Dreaming of a Chainsaw

Indian pink (Spigelia marilandica) is most often encountered in woodlands where it performs in an entirely satisfactory manner. The same can be said for its performance in a shaded home garden. Yet, I can’t help but think that, if only it could operate a chainsaw, it would create a full-sun spot for itself. In full sun, Indian pink’s floral display transforms from satisfactory to absolutely amazing as seen in the photo. The plants in the photo are growing here at JLBG in a location where they are in full sun all day long, sailing through our long hot summer in zone 7b (now zone 8a). Not only does Indian pink thrive in the full range of light levels, from shade through full sun, it is equally adaptable to soil moisture levels from dry-ish through boggy. In light of its adaptability I have to think that most any garden has a spot for Indian pink. It’s also low maintenance, requiring only that it be cut down after fall’s killing frosts. It also gets better every year, producing more stems and flowers with each passing year. It’s well behaved, forming a stay-put clump. And there is nothing that looks quite like it with its clear red floral tubes whose tips fold back creating a five petaled yellow star. Oh, and hummingbirds love it.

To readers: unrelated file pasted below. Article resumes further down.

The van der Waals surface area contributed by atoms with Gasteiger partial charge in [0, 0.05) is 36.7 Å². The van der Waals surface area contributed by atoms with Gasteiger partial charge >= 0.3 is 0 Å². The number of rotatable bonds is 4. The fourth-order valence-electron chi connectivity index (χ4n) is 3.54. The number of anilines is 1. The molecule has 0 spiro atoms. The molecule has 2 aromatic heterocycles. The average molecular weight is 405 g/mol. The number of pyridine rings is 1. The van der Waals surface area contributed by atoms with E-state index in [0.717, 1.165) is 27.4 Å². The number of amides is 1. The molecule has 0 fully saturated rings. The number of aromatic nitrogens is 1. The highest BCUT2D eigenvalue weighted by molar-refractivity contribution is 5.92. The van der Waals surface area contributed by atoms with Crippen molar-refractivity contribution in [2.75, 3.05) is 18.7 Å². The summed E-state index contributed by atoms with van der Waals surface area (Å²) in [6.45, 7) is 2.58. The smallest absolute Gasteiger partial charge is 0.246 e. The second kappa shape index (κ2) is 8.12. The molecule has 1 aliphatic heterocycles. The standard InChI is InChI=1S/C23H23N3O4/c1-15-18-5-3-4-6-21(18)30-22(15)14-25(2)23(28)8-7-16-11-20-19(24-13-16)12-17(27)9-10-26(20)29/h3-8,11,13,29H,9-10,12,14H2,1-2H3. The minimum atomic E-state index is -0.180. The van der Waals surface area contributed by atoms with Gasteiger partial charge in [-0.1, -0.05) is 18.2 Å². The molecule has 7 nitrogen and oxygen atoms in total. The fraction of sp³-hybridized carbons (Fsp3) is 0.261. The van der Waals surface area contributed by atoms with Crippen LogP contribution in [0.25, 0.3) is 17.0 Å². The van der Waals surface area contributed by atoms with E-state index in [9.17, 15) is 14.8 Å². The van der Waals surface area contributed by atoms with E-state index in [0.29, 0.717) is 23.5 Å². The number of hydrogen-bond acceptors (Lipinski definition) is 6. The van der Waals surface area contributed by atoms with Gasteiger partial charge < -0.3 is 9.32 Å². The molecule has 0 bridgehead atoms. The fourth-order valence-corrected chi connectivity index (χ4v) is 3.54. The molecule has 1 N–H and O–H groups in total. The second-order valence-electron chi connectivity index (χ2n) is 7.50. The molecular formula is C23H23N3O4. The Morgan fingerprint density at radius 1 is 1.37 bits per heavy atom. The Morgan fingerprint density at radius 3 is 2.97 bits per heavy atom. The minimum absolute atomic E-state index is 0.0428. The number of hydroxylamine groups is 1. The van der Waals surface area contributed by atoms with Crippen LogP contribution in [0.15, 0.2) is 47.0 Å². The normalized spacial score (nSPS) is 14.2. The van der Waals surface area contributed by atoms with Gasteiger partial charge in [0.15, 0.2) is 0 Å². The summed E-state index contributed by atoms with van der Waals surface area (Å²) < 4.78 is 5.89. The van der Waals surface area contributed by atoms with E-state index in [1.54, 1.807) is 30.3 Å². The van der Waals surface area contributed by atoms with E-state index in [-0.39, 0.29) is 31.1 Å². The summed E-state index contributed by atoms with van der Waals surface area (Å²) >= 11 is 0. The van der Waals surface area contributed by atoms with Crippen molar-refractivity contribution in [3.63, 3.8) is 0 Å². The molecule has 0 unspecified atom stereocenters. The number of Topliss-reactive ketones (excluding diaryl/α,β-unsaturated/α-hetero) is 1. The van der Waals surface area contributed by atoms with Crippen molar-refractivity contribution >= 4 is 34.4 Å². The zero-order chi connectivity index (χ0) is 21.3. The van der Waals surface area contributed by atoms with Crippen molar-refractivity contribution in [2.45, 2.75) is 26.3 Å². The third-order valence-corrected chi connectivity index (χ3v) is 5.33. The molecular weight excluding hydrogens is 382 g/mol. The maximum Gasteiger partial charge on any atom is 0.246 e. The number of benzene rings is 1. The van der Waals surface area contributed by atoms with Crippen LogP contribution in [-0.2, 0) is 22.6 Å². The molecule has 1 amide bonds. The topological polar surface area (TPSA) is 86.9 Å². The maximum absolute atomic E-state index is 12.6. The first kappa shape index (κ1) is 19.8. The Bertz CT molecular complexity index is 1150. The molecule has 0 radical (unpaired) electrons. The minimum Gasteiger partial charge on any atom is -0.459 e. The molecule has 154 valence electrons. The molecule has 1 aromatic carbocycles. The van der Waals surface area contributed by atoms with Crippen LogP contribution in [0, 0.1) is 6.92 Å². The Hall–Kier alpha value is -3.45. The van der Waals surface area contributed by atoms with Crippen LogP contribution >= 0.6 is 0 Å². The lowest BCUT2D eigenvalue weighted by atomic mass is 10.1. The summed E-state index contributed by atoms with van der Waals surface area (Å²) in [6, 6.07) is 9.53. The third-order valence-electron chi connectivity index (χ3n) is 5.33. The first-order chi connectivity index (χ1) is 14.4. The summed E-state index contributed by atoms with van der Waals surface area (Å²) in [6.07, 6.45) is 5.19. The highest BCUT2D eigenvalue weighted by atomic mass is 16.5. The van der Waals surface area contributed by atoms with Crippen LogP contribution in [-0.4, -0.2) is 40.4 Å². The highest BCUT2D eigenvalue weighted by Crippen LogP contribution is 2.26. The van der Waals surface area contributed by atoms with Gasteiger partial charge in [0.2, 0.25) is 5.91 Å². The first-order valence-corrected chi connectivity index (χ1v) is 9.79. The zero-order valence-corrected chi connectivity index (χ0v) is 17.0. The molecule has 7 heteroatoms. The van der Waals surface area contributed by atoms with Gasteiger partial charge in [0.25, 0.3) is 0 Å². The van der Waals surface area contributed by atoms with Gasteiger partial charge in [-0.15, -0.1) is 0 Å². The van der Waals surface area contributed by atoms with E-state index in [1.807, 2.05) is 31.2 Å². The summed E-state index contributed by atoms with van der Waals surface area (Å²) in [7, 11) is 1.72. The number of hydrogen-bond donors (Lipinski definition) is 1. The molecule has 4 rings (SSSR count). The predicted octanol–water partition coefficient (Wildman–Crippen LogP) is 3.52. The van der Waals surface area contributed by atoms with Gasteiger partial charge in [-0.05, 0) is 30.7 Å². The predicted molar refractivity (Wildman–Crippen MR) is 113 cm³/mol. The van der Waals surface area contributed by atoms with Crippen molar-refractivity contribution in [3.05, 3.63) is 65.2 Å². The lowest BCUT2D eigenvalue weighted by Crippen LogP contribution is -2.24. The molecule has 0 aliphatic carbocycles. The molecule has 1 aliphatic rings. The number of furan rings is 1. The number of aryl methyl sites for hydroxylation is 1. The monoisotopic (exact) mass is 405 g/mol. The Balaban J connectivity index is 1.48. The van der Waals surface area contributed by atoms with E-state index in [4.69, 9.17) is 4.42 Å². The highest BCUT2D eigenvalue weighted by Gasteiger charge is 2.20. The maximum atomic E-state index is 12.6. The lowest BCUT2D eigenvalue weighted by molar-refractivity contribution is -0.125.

Spigelia marilandica

Indian pink’s generic names, Spigelia, might sound like something one would find on an Italian restaurant menu but it commemorates Adrian van der Spiegel (1578-1625), a professor of anatomy at Padua. Marilandica means “of Maryland” which is a bit of an odd name for this species which occurs in the entire Southeast and most of the Midwest US.

3 thoughts on “Dreaming of a Chainsaw”

  1. Mary Ann Holt

    TY for the story. When I saw it at JLBG in full sun, I went home and moved my recently purchased young plant to mostly sun.

  2. Mine has spread around the garden in a wonderful way. I could have stopped it, but it makes a stunning show in both sun and shade, so I let it go where it wants to go.

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